"Are you guys ready? Let's roll," said Todd Beamer before leading fellow passengers in a suicide charge to retake United Airlines Flight 93.
The whole world knows Beamer's story.
But another hero in the War on Terror has been ignored. He is 46-year-old Israeli shoe salesman William Hazan.
Everyone makes mistakes. It is understandable that U.S. wire services garbled Hazan's story in their early reports, painting him more as victim than hero.
But it is less understandable why U.S. news outlets failed to correct the error, once the details became clear.
Perhaps the problem is that Hazan – unlike Todd Beamer – used a gun in self-defense.
The U.S. press has a long tradition of spiking stories about ordinary citizens using firearms to thwart criminals.
Americans use guns to defend themselves an estimated 2 million times each year. Yet the mass media rarely report such incidents.
Since 9-11, gun sales in America have gone through the roof.
The FBI ran 455,000 more background checks on prospective gun buyers -- as well as 130,000 more checks for concealed weapon permits -- in the six months following the attacks than during the same period in 2000-2001, according to the March 9, 2002, International Herald Tribune.
Israelis, too, have been arming for action. But unlike Americans, they have been doing so with the blessing and encouragement of their government.
As previously reported in this column, Israel has issued 60,000 new gun permits to civilians, raising the number of guns in civilian hands by 25 percent.
"There's no question that weapons in the hands of the public have prevented acts of terror or stopped them while they were in progress," stated Police Inspector-General Shlomo Aharonisky.
Former Police Inspector-General Assaf Hefetz seconds the motion. "A gun owner who can get within effective range of the terrorist while keeping under cover can prevent many casualties," he wrote in the Israeli paper Yediot Aharonot.
That brings us to William Hazan.
In my last column, I reported that a terrorist armed with an M-16 and a knife attacked a Tel Aviv restaurant, killing three and wounding 31, and that shoe salesman William Hazan was stabbed in the back by the terrorist.
That much was true.
But then I stated -- quite incorrectly -- that "[Hazan] drew a gun and shot the terrorist, wounding him. Police then arrived and finished the job."
In fact, it was not the police who finished the job. It was Hazan.
I made the mistake of relying on U.S. wire service reports -- always a bad idea in matters pertaining to firearms. By repeating their inaccuracies, I inadvertently did this brave man an injustice.
An e-mail from a concerned reader alerted me to the fact that Israeli media had published a very different account of the incident.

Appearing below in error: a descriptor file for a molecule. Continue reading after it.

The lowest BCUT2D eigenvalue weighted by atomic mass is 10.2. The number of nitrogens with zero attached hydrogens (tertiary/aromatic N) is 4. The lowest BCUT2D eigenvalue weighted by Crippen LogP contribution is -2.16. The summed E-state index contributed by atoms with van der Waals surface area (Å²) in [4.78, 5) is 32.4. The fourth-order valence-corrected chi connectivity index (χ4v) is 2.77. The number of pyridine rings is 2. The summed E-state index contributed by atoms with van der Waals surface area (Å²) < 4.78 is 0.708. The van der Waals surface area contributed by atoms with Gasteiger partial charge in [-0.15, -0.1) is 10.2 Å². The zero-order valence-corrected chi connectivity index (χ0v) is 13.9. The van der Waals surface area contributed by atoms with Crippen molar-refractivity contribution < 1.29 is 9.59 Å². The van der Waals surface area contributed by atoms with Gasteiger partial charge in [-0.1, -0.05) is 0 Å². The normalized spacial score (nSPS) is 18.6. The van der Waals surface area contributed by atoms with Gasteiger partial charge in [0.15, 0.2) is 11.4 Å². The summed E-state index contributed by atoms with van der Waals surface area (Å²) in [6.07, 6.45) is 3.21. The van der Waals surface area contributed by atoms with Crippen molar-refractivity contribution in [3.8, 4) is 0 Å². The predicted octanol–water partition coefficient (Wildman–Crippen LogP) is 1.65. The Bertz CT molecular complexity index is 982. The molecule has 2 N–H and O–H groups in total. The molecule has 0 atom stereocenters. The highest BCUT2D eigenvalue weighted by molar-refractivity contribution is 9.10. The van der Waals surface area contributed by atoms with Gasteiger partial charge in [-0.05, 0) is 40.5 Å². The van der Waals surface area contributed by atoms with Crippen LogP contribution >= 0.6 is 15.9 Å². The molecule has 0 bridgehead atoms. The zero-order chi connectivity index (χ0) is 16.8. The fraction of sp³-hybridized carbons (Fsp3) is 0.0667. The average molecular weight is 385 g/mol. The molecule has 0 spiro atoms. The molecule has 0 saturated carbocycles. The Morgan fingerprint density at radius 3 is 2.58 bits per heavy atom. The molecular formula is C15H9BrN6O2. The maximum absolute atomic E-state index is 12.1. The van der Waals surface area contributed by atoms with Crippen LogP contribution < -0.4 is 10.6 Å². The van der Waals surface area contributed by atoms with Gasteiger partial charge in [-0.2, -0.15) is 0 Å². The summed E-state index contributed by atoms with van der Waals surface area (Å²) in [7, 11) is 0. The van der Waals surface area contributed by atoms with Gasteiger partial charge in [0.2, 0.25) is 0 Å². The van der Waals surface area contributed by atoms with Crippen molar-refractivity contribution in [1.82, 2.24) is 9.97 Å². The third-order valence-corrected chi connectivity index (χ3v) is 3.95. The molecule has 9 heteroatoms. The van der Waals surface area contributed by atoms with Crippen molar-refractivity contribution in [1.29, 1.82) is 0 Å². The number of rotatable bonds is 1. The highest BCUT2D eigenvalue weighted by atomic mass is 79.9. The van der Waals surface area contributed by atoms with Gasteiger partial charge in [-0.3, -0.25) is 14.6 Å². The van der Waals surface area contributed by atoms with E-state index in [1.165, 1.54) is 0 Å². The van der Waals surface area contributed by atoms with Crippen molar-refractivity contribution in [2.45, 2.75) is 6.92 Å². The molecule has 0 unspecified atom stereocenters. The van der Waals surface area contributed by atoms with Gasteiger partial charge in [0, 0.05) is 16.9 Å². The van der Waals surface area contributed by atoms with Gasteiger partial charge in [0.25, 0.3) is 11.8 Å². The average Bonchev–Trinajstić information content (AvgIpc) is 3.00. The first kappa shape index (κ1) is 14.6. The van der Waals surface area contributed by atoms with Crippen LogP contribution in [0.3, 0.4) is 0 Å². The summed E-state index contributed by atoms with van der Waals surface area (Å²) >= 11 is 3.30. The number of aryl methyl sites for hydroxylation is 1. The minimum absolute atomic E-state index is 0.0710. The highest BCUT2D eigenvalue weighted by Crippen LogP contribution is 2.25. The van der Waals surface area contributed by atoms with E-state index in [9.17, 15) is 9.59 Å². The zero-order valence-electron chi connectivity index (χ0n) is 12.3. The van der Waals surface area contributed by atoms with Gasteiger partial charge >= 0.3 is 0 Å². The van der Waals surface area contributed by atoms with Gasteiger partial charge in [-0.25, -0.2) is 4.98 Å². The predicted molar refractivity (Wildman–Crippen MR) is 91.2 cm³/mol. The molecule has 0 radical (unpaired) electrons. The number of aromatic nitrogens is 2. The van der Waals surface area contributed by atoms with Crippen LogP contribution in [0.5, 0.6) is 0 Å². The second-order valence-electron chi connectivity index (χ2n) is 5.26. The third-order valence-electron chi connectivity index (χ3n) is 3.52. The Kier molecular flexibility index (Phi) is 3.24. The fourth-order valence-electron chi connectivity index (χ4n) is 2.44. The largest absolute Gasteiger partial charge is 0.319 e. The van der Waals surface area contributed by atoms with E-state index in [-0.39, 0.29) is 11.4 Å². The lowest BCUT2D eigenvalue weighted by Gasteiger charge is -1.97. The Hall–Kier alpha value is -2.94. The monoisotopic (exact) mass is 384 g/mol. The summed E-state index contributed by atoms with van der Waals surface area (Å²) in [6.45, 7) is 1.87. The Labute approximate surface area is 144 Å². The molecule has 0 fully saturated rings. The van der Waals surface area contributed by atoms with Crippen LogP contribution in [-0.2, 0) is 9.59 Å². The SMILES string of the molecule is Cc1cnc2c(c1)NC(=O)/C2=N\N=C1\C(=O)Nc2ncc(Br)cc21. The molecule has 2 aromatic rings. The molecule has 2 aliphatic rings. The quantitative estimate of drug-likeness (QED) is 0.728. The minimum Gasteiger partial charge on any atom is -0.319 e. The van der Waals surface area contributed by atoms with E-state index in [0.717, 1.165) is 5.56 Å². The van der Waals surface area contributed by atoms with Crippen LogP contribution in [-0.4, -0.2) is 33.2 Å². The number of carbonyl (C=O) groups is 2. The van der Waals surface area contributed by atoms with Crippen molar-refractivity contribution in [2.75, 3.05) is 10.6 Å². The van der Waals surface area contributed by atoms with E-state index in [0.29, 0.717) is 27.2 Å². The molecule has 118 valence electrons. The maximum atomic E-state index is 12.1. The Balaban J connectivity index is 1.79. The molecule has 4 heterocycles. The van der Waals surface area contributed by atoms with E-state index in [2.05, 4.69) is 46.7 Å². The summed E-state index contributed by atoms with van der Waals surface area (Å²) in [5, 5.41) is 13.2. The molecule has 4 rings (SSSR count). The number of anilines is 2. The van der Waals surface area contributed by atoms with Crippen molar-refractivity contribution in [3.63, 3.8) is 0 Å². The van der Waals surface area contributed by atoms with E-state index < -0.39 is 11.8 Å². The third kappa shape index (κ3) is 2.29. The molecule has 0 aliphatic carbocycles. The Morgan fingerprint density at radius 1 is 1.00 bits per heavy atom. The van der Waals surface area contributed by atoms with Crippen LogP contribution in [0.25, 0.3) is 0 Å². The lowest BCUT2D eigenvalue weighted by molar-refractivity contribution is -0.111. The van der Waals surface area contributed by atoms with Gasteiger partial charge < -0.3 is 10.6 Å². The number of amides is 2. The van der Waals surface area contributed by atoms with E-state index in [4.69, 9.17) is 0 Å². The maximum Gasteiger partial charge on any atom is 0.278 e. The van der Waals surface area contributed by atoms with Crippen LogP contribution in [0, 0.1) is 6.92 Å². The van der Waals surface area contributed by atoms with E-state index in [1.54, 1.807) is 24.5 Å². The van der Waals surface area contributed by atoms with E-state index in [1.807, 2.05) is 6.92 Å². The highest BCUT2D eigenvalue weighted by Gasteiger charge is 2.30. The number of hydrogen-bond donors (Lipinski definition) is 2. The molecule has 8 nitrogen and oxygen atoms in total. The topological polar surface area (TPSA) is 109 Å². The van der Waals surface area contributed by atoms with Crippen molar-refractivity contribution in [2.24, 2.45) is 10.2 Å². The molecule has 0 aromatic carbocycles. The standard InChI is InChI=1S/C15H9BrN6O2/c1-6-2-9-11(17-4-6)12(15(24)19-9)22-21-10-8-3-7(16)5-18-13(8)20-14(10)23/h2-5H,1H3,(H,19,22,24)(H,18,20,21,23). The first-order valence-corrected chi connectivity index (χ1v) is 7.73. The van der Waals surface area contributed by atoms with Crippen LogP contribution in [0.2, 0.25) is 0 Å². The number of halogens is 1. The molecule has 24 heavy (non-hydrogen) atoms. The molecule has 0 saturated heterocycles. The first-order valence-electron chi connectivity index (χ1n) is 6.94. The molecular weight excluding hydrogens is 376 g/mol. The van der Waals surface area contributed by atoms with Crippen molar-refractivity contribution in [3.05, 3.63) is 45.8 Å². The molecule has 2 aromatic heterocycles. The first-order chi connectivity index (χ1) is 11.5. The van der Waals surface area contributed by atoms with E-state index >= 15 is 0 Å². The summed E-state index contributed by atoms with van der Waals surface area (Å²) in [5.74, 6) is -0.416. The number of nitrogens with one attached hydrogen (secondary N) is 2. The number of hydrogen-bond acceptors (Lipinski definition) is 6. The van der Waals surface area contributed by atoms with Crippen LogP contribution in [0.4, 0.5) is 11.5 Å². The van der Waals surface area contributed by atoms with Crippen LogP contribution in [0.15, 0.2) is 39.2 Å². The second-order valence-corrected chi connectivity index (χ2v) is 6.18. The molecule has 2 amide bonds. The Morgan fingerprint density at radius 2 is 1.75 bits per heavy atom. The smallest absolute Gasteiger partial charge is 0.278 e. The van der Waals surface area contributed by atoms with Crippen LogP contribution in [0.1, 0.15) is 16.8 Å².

In an article entitled "Hefetz Urges Armed Israelis to Stand and Fight," the March 7 Jerusalem Post quotes Hazan thus:
"When the windows of the restaurant burst in from the gunfire, I pushed my wife and the others toward the bathroom, and then crawled out with my gun. As I got up to my feet, I called out for everyone to stay down... suddenly the big guy stabbed me in the back.
"Taking aim, I shot the terrorist three or four times, and he went down. It was easy, textbook even, as I had prepared for facing this situation one day."
And what about the police who allegedly came to the rescue? The Israeli newspaper Ha'aretz explains that a young plainclothes cop named Salim Barakat was parked outside when the attack began.
Officer Barakat shot and wounded the terrorist. But the gunman fought back, stabbing the policeman in the chest and killing him on the spot.
Only then, reports Ha'aretz, did a "civilian on the scene shoot the gunman in the head, killing him."
That "civilian" was William Hazan.
Officer Salim Barakat died a hero. But he failed to stop the massacre. It was civilian gun owner Hazan who finished the job.
Conflicting early accounts made it tricky to get this story straight. But now that the smoke has cleared, Hazan should receive his due credit.
His name should be on every American's lips. His coolness, courage, training and preparation should be held up as an example for us all.
Some right-leaning papers -- such as the Washington Times and the New York Post -- reported this story accurately from the get-go.
But where are the major networks on this one?
Perhaps Hazan is not the sort of hero our mass media wish to promote.
Richard Poe is a New York Times best-selling author and cyberjournalist. For more information on Poe and his writings, visit his Web site, RichardPoe.com.